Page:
Rating: 1 star
- Running time of under two hours
- Running time of over two minutes
- Everything else
The things we do for money. Just like Shah Rukh Khan is always criticized for dancing at NRI weddings, or MS Dhoni is mocked for endorsing every second brand, or Sachin Tendulkar was lambasted for unleashing his voice upon us in different ad films, I believe - for the sake of moral high-grounding consistency - that nobody should be spared.
Even Naseeruddin Shah will take Sona Spa to his grave. Therefore, it's my right to call bullshit when I see it. So what if it's the more "skilled" variety of Sanjay Mishra, Boman Irani and Vijay Raaz? They've sinned - and they've done so repeatedly over the years (I won't let them forget it) - and this must be pointed out.
It's quite clear they do this for the paycheck, so let's not kid ourselves by calling this a kiddie film. For one, Indian children aren't brain-dead apes. Using horse neighs and cow moos as sound cues doesn't automatically fool them into believing this is some deluded Patiala version of The Jungle Book.
I understand that Santa-Banta jokes have been a brand for decades now. But surely, this revered institution deserves a better movie. By treating them as India's Dumb and Dumber, they're not just inviting the wrath of religious nuts; they're offending all of mankind with eyes and ears and a functioning mind. With snippets of animated action inserted randomly in between, it looks like even cartoons turned a deaf ear to this script.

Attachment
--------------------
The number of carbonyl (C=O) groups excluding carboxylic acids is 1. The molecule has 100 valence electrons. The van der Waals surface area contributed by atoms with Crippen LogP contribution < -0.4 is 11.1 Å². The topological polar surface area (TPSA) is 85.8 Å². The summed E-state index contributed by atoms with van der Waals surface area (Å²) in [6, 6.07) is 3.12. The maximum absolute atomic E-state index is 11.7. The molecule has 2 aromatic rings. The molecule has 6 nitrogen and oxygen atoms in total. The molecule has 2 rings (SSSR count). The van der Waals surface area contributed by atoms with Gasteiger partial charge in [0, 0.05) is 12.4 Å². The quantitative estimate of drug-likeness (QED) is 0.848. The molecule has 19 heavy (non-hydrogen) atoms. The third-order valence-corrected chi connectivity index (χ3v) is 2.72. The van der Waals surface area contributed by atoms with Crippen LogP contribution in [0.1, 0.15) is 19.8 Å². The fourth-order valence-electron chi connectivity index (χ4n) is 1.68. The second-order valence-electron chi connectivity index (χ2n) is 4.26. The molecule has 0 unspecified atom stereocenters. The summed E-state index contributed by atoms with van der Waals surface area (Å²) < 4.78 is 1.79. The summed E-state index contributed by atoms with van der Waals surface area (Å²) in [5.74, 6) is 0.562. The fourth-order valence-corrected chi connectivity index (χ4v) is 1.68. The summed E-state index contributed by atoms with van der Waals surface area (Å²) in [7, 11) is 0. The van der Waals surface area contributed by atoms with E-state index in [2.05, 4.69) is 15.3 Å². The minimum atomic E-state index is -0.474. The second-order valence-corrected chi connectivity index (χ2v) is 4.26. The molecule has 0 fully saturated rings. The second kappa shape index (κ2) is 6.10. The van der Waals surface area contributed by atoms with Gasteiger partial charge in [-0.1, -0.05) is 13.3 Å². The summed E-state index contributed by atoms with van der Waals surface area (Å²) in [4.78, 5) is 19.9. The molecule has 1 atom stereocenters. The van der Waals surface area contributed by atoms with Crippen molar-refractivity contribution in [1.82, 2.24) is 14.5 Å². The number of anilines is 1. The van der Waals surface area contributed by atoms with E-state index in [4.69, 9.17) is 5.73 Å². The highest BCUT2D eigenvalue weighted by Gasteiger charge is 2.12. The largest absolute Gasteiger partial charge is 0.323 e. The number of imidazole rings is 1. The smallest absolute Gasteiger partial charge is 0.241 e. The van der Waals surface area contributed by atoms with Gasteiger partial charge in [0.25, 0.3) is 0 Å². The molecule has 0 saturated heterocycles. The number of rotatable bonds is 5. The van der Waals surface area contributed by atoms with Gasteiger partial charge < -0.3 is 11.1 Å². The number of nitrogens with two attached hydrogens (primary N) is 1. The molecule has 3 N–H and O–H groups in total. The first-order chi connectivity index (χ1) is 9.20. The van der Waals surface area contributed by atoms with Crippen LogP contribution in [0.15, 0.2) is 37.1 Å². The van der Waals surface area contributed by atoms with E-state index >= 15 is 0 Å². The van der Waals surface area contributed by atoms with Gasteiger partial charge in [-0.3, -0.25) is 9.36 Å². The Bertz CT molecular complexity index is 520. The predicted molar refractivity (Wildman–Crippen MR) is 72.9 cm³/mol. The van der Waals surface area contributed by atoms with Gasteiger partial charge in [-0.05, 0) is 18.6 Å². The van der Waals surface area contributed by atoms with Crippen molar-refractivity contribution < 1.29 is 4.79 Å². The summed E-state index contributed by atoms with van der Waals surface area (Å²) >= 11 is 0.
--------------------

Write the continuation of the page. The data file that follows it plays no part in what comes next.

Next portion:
There's somewhat of a Pink Panther-ish plot. Actually, forget I mentioned that. There's somewhat of an Adam-Sandler-on-acid plot:
Santa (Irani) and Banta (Vir Das; exceedingly unfunny for a standup comic) are two inane simpletons who are mistakenly sent as RAW agents on a mission to rescue the kidnapped Indian High Commissioner in Fiji.
Don't ask why. Neha Dhupia is somewhere in this sordid mess; she exists solely to show off her curves. They naturally bungle up a whole assortment of sub-plots and idiotic characters with their shenanigans: A Nepali don (Johnny Lever) who receives anonymous phone calls addressing him as a watchman ("Bahadur, gate khol do!"), a business tycoon (Ram Kapoor) named Sonu Sultaan whose name becomes everything from Razia Sultaan to Sonu Nigam, a Lara-Croft-style agent named Cutie (Lisa Haydon), and many other inconsequential and utterly incompetent attempts at David-Dhawan-ish humour. Even the master can't replicate his own legend anymore; his pretenders never will.
Which brings me to Fiji - Bollywood's second Delhi. Every third C-grade comedy and B-grade thriller is shot in this tiny island country - clearly a result of some insanely profitable ongoing production/promotional package. Not one Indian film has bothered to actually exploit its resources or explore its culture as part of its being.
Instead, most of them just land up there; some are even shameless enough to pass it off as Goa and Mumbai. This one doesn't go so far. But then again, this isn't really a film. This is, as its title brazenly admits, a joke of a business arrangement.